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For the first time, behaviour that can be considered sexual harassment has been explicitly legally defined. The apex court judgment of 14th August’1997 contains guidelines prohibiting sexual harassment. As defined in the guidelines: “Sexual harassment includes such unwelcome sexually determined behaviour such as: Physical contact or advances A demand or request for sexual favours Sexual remarks Showing pornography Any other unwelcome physical, verbal or non-verbal conduct of a sexual nature.”
To whom do these guidelines apply?
It is the duty of the employer or other responsible persons in work places or other institutions to prevent sexual harassment and to provide procedures for resolution of complaints. Women who draw a regular salary, receive an honorarium, or work in a voluntary capacity – in the government; private sector or unorganized sector come under the purview of these guidelines.
Must be undertaken by employers or other responsible authorities in public or private sectors as follows: Express prohibition of sexual harassment should be notified and circulated. Prohibition of sexual harassment should be included in the rules and regulations of government and public sector bodies. Private employers should include prohibition of sexual harassment in the standing orders under the Industrial Employment (Standing Orders) Act, 1946. Appropriate work conditions should be provided for work, leisure, health, and hygiene to further ensure that there is no hostile environment towards women at workplaces and no woman employee should have reasonable grounds to believe that she is disadvantaged in connection with her employment.
Employers must provide a Complaints Committee headed by a woman and not less than half of its members should be women. Complaints Committee should include an NGO or other organization that is familiar with the issue of sexual harassment. Complaint procedure must be time bound. Confidentiality of the complaint procedure has to be maintained. Complainants or witnesses should not be victimised or discriminated against while dealing with complaints. The Committee should make an annual report to the government department concerned of the complaints and the action taken by them.
When the offence amounts to misconduct under service rules, appropriate disciplinary action should be initiated. When such conduct amounts to an offence under the Indian Penal Code, the employer shall initiate action by making a complaint with the appropriate authority. The victims of sexual harassment should have the option to seek transfer of the perpetrator (from the existing place of work/department) or their own transfer.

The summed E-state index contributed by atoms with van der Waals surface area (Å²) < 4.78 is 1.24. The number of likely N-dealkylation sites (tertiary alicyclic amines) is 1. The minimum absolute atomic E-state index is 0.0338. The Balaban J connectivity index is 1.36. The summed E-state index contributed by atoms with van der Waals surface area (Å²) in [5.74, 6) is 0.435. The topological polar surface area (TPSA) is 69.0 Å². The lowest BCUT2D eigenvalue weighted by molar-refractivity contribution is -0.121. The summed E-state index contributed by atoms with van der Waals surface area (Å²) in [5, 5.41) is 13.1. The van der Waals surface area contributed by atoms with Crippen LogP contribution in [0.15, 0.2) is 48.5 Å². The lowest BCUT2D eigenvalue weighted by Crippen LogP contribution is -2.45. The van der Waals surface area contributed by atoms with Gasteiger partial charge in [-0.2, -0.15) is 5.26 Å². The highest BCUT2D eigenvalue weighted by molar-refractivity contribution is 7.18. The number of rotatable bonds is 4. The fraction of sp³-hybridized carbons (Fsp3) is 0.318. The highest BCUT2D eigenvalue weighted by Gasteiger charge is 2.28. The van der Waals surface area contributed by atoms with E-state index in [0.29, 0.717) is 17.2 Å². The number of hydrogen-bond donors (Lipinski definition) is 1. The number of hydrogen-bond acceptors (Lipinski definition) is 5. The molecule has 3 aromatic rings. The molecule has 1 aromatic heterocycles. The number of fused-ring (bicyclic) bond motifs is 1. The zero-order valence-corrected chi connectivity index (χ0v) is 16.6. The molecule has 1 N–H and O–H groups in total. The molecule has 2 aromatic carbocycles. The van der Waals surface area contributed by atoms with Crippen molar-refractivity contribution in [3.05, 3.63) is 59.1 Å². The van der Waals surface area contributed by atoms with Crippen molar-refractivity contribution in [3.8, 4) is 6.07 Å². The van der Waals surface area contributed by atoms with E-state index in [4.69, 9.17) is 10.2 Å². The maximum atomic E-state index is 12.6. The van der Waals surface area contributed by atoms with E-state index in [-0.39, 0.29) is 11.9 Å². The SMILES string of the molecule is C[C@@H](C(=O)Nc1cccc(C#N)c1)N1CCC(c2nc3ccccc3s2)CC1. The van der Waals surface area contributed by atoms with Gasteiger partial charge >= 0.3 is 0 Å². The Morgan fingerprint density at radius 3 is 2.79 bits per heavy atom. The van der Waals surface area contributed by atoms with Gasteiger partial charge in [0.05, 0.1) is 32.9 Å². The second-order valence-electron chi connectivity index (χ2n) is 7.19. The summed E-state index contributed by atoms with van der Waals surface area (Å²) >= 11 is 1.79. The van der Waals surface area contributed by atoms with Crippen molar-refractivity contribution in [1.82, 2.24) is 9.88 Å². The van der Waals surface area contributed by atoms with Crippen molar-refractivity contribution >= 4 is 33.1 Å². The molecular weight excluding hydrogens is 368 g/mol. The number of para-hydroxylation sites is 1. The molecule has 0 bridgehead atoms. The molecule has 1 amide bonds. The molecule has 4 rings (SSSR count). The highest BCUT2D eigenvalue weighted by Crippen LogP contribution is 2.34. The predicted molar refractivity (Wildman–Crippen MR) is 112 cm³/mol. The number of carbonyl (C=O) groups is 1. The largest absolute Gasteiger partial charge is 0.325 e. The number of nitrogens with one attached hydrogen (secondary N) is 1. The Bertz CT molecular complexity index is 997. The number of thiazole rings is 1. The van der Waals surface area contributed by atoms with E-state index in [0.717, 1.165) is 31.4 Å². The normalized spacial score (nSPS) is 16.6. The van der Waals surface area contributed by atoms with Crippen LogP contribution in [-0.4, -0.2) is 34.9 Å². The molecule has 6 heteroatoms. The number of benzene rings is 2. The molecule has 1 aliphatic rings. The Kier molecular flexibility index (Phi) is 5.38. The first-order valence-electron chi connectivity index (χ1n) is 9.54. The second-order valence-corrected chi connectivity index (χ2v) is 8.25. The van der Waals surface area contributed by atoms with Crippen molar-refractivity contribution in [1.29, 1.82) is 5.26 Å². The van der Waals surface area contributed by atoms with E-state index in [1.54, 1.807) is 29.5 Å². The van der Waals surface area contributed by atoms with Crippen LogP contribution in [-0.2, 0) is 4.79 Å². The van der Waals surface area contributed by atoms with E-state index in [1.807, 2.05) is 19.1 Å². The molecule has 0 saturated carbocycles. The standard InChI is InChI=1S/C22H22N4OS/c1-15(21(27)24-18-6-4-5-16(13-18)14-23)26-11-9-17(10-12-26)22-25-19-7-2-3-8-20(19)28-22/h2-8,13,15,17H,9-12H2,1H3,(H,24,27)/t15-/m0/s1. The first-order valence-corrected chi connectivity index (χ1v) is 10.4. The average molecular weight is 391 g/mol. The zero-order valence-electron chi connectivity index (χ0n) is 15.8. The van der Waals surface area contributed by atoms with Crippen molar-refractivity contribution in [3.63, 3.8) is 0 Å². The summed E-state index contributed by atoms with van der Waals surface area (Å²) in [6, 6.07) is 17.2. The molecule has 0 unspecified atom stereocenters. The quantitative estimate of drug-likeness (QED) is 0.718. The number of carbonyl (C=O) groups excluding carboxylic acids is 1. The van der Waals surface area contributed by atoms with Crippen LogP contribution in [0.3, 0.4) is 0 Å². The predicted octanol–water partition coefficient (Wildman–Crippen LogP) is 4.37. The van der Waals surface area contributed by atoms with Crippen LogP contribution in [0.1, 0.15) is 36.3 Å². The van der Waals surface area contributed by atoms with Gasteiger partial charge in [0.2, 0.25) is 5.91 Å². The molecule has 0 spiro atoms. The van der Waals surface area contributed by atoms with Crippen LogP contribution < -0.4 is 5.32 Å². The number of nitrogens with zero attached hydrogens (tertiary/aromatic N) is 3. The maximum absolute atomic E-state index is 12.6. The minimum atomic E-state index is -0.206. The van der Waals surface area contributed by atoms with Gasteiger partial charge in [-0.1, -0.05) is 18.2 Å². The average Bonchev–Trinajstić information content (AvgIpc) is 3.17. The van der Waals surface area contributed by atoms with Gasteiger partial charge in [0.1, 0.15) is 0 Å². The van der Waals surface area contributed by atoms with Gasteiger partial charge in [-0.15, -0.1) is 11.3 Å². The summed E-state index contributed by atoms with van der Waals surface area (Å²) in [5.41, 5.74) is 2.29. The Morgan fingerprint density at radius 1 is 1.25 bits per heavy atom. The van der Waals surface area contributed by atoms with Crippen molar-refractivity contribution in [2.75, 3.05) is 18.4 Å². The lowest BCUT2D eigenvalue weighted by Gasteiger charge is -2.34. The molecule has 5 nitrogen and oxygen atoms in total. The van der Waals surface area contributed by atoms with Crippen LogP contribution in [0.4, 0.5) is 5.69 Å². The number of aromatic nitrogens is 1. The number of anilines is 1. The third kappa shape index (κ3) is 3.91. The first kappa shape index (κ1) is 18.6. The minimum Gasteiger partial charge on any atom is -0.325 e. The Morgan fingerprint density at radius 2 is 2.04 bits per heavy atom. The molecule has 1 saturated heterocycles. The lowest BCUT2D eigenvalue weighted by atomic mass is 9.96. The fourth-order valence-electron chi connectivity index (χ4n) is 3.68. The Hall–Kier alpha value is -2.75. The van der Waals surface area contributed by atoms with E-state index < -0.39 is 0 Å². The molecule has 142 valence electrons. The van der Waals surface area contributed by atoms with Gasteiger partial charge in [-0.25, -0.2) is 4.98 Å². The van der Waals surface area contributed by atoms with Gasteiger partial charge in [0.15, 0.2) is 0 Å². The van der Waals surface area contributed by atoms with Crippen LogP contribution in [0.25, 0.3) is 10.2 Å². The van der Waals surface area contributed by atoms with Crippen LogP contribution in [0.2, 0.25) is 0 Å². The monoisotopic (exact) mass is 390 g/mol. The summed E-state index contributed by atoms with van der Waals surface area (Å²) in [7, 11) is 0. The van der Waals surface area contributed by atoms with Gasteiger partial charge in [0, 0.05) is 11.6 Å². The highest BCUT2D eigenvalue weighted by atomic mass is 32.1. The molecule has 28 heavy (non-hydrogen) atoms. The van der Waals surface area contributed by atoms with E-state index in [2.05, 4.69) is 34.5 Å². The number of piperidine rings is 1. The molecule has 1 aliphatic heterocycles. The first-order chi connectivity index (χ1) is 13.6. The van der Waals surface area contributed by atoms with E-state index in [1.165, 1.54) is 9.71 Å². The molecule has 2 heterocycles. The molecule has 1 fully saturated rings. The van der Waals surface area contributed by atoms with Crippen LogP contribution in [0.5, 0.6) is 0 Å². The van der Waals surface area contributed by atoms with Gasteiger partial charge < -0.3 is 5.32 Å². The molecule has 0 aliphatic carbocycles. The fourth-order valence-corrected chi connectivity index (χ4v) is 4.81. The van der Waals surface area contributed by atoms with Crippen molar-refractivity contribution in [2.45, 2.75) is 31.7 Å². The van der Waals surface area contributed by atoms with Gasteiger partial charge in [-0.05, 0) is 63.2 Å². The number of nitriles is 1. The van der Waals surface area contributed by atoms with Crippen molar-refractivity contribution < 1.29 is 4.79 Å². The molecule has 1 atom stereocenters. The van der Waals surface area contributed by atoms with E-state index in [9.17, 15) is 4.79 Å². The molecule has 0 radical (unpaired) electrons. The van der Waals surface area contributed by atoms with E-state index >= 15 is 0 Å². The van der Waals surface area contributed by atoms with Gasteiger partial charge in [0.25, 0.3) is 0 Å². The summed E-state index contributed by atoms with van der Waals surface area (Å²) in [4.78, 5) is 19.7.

Other provisions of the guidelines.
Sexual harassment should be discussed at worker’s meetings, employer-employees meetings and other appropriate forums. Guidelines should be prominently notified to create awareness of the rights of female employees. The employer should assist persons affected in cases of sexual harassment by outsiders or third parties.
The following provisions in the IPC and labour laws are outlined below:
I. Indian Penal Code
Section 209, IPC – Obscene acts and songs – Whoever, to the annoyance of others: a) does any obscene act in any public place or b) sings, recites or utters any obscene song, ballad or words in or near any public place shall be punished with imprisonment of either description for a term which may extend to 3 months or with fine or both. Section 354, IPC – Assault or criminal force to a woman with the intent to outrage her modesty – whoever assaults or uses criminal force to any woman, intending to outrage or knowing it to be likely that he will thereby outrage her modesty, shall be punished with imprisonment of either description for a term which may extend to two years, or with fine or both.
Section 509, IPC
Word, gesture or act intended to insult the modesty of a woman – whoever intending to insult the modesty of any woman utters any word, makes any sound or gesture, or exhibits any object intending that such word or sound shall be heard, or that such gesture or object shall be seen by such woman, or intrudes upon the privacy of such woman, shall be punished with simple imprisonment for a term which may extend to one year, or with fine, or both.
II.Industrial Disputes Act
Rule 5 Schedule 5 – Cases can (and have been) argued on the basis of unfair labour practices listed in this schedule. Such cases can be filed if an employee suffers unfair dismissal or denial of employment benefits as a consequence of the rejection of sexual advances. However, this would only be applicable in quid pro quo cases.
Civil suit – can be filed for damages under tort laws. That is, the basis for filing the case would be mental anguish, physical harassment, loss of income and employment caused by the sexual harassment.
III.Indecent Representation of Women (Prohibition) Act (1987)
Although it is not known to have been used in cases of sexual harassment, the provisions of this act have the potential to be used in two ways. First, if an individual harasses another with books, photographs, paintings, films, pamphlets, packages, etc. containing “indecent representation of women”; they are liable for a minimum sentence of 2 years.
Second, a “hostile working environment” type of argument can be made under this act. Section 7 (Offenses by Companies) – holds companies where there has been “indecent representation of women” (such as the display of pornography) on the premises guilty of offenses under this act.